Dunkin’ Brands (NASDAQ:DNKN) stock has surged more than 25% in the last six months and outperformed the broader indices. In addition to Dunkin’ Donuts, the company also operates the Baskin-Robbins brand, and although the company has a significant presence internationally, Dunkin’ Donuts’ U.S. operations contribute the most to the bottom line.
For a restaurant chain, top-line growth typically occurs through two ways: generating more sales at its existing restaurants and adding new restaurants. In this article, we’ll investigate what the company is doing to address the two.
America Runs On Dunkin
- Dunkin’s Top Line Suffers In Q3 As It Witnesses A Decline In Comps Due To Refranchising
- Dunkin’ Brands’ Q3 FY’16 Earnings Preview: Weakness In Comps To Continue
- Ready To Drink Coffee : The Next Growth Driver For Dunkin’ Brands?
- Dunkin’ Vs. Starbucks: Who Is More Leveraged?
- Dunkin’ Brand’s Five-Pronged Strategy Paves The Way For Future Growth
- Breakfast Sandwiches, Coffee Sales Lead Dunkin’ To Profitability In Q2’16, Even As The International Segments Suffer
Dunkin’ Donuts expansion strategy is pretty clear – double the number of stores in the U.S. to 15,000 in the next 20 years. The Western part of the country and states such as Texas represent huge untapped markets so the potential to expand is certainly there. Moreover, the last couple of years has seen the number of stores rising within the U.S. (243 and 291 new stores were opened in the U.S. in 2011 and 2012 respectively). This year Dunkin’ will add 330 to 360 new stores in the country. With its expansion plans on track, there is a certain amount of assurance that its store count will keep on rising.
Dunkin’ believes it be able to post comparable sales growth of ~3.5% in the long run. The big question is whether the chain can achieve this figure. This is one aspect of growth which has a higher degree of uncertainty. This is the breakdown of the 350 basis points that the company is targeting:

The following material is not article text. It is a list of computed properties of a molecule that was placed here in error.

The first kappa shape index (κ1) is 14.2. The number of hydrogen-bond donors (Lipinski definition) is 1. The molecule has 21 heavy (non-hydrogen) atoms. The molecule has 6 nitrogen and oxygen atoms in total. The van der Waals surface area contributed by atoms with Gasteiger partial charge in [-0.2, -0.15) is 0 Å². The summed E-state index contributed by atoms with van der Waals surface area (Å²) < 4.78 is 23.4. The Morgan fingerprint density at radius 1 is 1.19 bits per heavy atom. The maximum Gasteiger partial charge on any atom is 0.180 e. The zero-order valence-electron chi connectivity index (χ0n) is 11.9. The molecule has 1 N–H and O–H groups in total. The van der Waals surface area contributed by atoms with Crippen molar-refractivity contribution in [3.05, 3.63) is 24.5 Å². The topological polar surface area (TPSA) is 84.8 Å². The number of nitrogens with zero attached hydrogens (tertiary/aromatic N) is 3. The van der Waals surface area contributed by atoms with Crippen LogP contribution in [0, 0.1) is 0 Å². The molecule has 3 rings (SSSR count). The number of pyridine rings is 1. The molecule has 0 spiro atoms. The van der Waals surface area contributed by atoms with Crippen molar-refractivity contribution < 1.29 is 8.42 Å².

Pricing: 50 basis points
Customer traffic ~150 basis points
Move towards a more premium mix ~ 150 basis points
The annual pricing gains of 50 basis points shouldn’t be too much of a problem.  This is lower than the long term U.S. historical inflation. Moreover, menu price increases are implemented by all restaurant chains so Dunkin’ will not be alone in doing this.
Now, coming to the remaining two. There is an opportunity for the restaurant chain to attract more footfalls during afternoon since Dunkin’ Donuts is typically associated with the breakfast segment. Adding new sandwich and bakery products should boost their post-noon sales. At the same time, it will also help change its image of a restaurant chain serving just doughnuts and coffee.
It added 30 items to its menu including Breakfast Burritos, the Roast Beef Bakery Sandwich, Red Velvet Donuts, etc. Similarly, some of the new items to watch out for this year are Turkey Sausage Breakfast Sandwich, Angus Steak and Egg Breakfast Sandwich, among others. Extending its timings is also another way to generate incremental sales. Right now, about 2,000 Dunkin’ stores in the U.S. remain open for 24 hours. 
Maybe the split between the number of footfalls and the mix could vary but overall, annual comps of 3.5% don’t look unreasonable. If this were to rise to about 4.5%, we could have 10% upside to the current valuation, assuming all other things remain the same. Similarly, if the comps fall to about 2.5%, we could see a 10% lower valuation.
We have a $38 price estimate for Dunkin Brands, which is in line with the current market price.